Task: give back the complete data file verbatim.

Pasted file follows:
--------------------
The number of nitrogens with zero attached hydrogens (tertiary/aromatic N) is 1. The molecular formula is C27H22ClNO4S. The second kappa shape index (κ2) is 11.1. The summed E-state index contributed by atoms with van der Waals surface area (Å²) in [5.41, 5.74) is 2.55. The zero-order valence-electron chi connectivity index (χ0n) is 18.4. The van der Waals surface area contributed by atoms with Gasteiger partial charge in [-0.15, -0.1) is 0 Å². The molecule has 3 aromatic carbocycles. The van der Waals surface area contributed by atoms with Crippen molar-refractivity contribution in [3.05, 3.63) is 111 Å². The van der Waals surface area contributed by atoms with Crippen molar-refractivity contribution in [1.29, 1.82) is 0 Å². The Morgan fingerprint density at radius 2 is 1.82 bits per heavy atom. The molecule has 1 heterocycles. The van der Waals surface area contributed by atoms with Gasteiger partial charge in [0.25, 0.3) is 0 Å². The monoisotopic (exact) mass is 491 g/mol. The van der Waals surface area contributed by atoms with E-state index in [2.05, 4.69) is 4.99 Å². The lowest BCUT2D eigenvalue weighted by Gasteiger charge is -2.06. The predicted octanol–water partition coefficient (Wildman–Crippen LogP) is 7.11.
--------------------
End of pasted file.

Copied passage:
The number of nitrogens with zero attached hydrogens (tertiary/aromatic N) is 1. The molecular formula is C27H22ClNO4S. The second kappa shape index (κ2) is 11.1. The summed E-state index contributed by atoms with van der Waals surface area (Å²) in [5.41, 5.74) is 2.55. The zero-order valence-electron chi connectivity index (χ0n) is 18.4. The van der Waals surface area contributed by atoms with Gasteiger partial charge in [-0.15, -0.1) is 0 Å². The molecule has 3 aromatic carbocycles. The van der Waals surface area contributed by atoms with Crippen molar-refractivity contribution in [3.05, 3.63) is 111 Å². The van der Waals surface area contributed by atoms with Crippen molar-refractivity contribution in [1.29, 1.82) is 0 Å². The Morgan fingerprint density at radius 2 is 1.82 bits per heavy atom. The molecule has 1 heterocycles. The van der Waals surface area contributed by atoms with Gasteiger partial charge in [0.25, 0.3) is 0 Å². The monoisotopic (exact) mass is 491 g/mol. The van der Waals surface area contributed by atoms with E-state index in [2.05, 4.69) is 4.99 Å². The lowest BCUT2D eigenvalue weighted by Gasteiger charge is -2.06. The predicted octanol–water partition coefficient (Wildman–Crippen LogP) is 7.11.